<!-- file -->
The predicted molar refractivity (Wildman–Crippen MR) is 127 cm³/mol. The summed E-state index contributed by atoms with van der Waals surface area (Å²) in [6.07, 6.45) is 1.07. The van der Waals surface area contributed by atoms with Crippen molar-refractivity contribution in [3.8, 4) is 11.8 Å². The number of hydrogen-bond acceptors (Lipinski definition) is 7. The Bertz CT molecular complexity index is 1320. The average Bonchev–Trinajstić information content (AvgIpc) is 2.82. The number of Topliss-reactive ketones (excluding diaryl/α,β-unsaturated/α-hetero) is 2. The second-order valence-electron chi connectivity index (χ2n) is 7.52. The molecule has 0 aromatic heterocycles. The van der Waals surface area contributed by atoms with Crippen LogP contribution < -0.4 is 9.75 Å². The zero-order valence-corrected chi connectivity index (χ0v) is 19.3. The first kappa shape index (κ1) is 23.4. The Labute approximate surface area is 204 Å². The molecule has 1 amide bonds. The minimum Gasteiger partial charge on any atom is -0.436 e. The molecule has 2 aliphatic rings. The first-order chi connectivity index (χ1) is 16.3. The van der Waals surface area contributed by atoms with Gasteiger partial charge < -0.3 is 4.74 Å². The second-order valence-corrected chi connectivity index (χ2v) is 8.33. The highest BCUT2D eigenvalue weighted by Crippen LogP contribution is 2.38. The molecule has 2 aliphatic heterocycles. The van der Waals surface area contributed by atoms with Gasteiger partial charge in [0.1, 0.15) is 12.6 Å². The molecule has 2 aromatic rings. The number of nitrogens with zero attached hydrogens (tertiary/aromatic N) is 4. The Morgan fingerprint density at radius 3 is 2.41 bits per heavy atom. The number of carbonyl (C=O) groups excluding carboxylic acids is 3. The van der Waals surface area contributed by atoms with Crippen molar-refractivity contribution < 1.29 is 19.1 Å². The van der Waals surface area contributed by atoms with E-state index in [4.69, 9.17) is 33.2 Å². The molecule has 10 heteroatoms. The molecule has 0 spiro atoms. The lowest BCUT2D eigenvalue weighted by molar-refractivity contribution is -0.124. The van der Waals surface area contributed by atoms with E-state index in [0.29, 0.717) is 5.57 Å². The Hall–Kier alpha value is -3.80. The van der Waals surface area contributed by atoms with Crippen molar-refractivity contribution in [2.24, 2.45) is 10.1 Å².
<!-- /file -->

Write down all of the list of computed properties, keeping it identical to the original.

The predicted molar refractivity (Wildman–Crippen MR) is 127 cm³/mol. The summed E-state index contributed by atoms with van der Waals surface area (Å²) in [6.07, 6.45) is 1.07. The van der Waals surface area contributed by atoms with Crippen molar-refractivity contribution in [3.8, 4) is 11.8 Å². The number of hydrogen-bond acceptors (Lipinski definition) is 7. The Bertz CT molecular complexity index is 1320. The average Bonchev–Trinajstić information content (AvgIpc) is 2.82. The number of Topliss-reactive ketones (excluding diaryl/α,β-unsaturated/α-hetero) is 2. The second-order valence-electron chi connectivity index (χ2n) is 7.52. The molecule has 0 aromatic heterocycles. The van der Waals surface area contributed by atoms with Crippen LogP contribution < -0.4 is 9.75 Å². The zero-order valence-corrected chi connectivity index (χ0v) is 19.3. The first kappa shape index (κ1) is 23.4. The Labute approximate surface area is 204 Å². The molecule has 1 amide bonds. The minimum Gasteiger partial charge on any atom is -0.436 e. The molecule has 2 aliphatic rings. The first-order chi connectivity index (χ1) is 16.3. The van der Waals surface area contributed by atoms with Gasteiger partial charge < -0.3 is 4.74 Å². The second-order valence-corrected chi connectivity index (χ2v) is 8.33. The highest BCUT2D eigenvalue weighted by Crippen LogP contribution is 2.38. The molecule has 2 aliphatic heterocycles. The van der Waals surface area contributed by atoms with Gasteiger partial charge in [0.1, 0.15) is 12.6 Å². The molecule has 2 aromatic rings. The number of nitrogens with zero attached hydrogens (tertiary/aromatic N) is 4. The Morgan fingerprint density at radius 3 is 2.41 bits per heavy atom. The number of carbonyl (C=O) groups excluding carboxylic acids is 3. The van der Waals surface area contributed by atoms with Crippen molar-refractivity contribution < 1.29 is 19.1 Å². The van der Waals surface area contributed by atoms with E-state index in [4.69, 9.17) is 33.2 Å². The molecule has 10 heteroatoms. The molecule has 0 spiro atoms. The lowest BCUT2D eigenvalue weighted by molar-refractivity contribution is -0.124. The van der Waals surface area contributed by atoms with E-state index in [0.29, 0.717) is 5.57 Å². The Hall–Kier alpha value is -3.80. The van der Waals surface area contributed by atoms with Crippen molar-refractivity contribution in [2.24, 2.45) is 10.1 Å².